The last publications estimate that there are about 250 different species, of which about 80% are endemic to the archipelago. These numbers, are expected to grow as researchers described new species (between 2000 and 2003, 12 new species have been described). Excluding the human introductions, we were recorded 30 kinds of invertebrates in these islands, of which 6 are endemic. The more diversified is the Napaeus, of which there are more than fifty species. Another highlight is the endemic genus Canariella (29 species). The genus Hemicycla has more than 40 species in the islands, Monilearia fifteen and a half-dozen Obelus, Napaeus variatus 5 species (endemic of Tenerife).

An important group are the Vitrinidae, with about 20 species in the Canaries. These have appearance of slugs, but actually have a small visible shell.
Since they can not withdraw at greater risk of water loss and therefore live in damp places, such as Insulovitrina lamarckii, which inhabits the forests of Laurisilva (Anaga mountains).

Furthermore some of these species are endangered, as Hemicycla saulcyi and Napaeus isletae, which survive only in a small area of “La Isleta” in the city of Las Palmas de Gran Canaria, in a military zone, or Hemicycla plicaria of Tenerife, which survives in a small area between the Candelaria, Las Caletillas and Igueste de Candelaria.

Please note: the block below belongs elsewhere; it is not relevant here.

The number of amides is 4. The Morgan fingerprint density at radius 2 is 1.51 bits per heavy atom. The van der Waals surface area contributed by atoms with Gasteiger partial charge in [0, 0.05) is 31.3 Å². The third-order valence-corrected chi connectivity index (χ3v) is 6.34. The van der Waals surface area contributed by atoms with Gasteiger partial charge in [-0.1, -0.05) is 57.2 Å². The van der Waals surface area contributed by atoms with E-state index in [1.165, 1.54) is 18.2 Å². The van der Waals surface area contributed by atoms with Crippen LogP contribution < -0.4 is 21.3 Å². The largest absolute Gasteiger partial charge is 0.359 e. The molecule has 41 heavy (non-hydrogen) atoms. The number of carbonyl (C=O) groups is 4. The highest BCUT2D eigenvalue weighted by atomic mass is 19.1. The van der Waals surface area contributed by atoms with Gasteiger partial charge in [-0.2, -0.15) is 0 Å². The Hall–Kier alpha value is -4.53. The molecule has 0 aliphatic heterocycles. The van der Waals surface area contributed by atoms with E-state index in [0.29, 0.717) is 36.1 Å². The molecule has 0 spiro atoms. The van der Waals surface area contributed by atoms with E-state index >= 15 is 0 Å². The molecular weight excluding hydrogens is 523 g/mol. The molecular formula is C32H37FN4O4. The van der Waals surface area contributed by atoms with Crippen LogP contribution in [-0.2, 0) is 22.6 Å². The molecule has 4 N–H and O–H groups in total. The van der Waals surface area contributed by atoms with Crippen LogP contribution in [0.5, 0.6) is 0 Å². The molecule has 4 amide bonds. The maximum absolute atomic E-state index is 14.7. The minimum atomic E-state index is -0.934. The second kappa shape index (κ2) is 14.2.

Poecilia reticulata
Poecilia reticulata


There are a wide variety of fish among the fauna of the Canary Islands, but no species of native freshwater.

Have settled here the red fish (Carassius auratus), the gambusina (Gambusia affinis), the black bass (largemouth bass), the guppy (Poecilia reticulata) and carp (Cyprinus carpio).



Amphibians and Reptiles

There are no native amphibians in the archipelago. The only two species, tree frog (Hyla arborea) and Common Frog (Pelophylax perezi)

Chalcides sexlineatus
Chalcides sexlineatus

are introduced.

There are 16 endemic species of reptile among the fauna of the Canary Islands, belonging to three different genera of three families, scincidi (Chalcides, Scincidae), geckos (Tarentola, Gekkonidae) and endemic species of giant lizards (Gallotia, Lacertidae).

As for gongili and scincidi we find:

Chalcides sexlineatus, in Gran Canaria; C. Simonyi, probably extinct in Lobos, but it is in fragmented areas of Lanzarote and Fuerteventura; C. coeruleopunctatus in La Gomera and El Hierro; C. viridanus in Tenerife, La Gomera and El Hierro.

Giant lizards

On the islands there are several endemic species of giant lizards. Now some have become extinct because of habitat destruction and the introduction of exotic species.

Gallotia atlantica
Gallotia atlantica

Today, the most abundant is the giant lizard of Gran Canaria (Gallotia stehlini).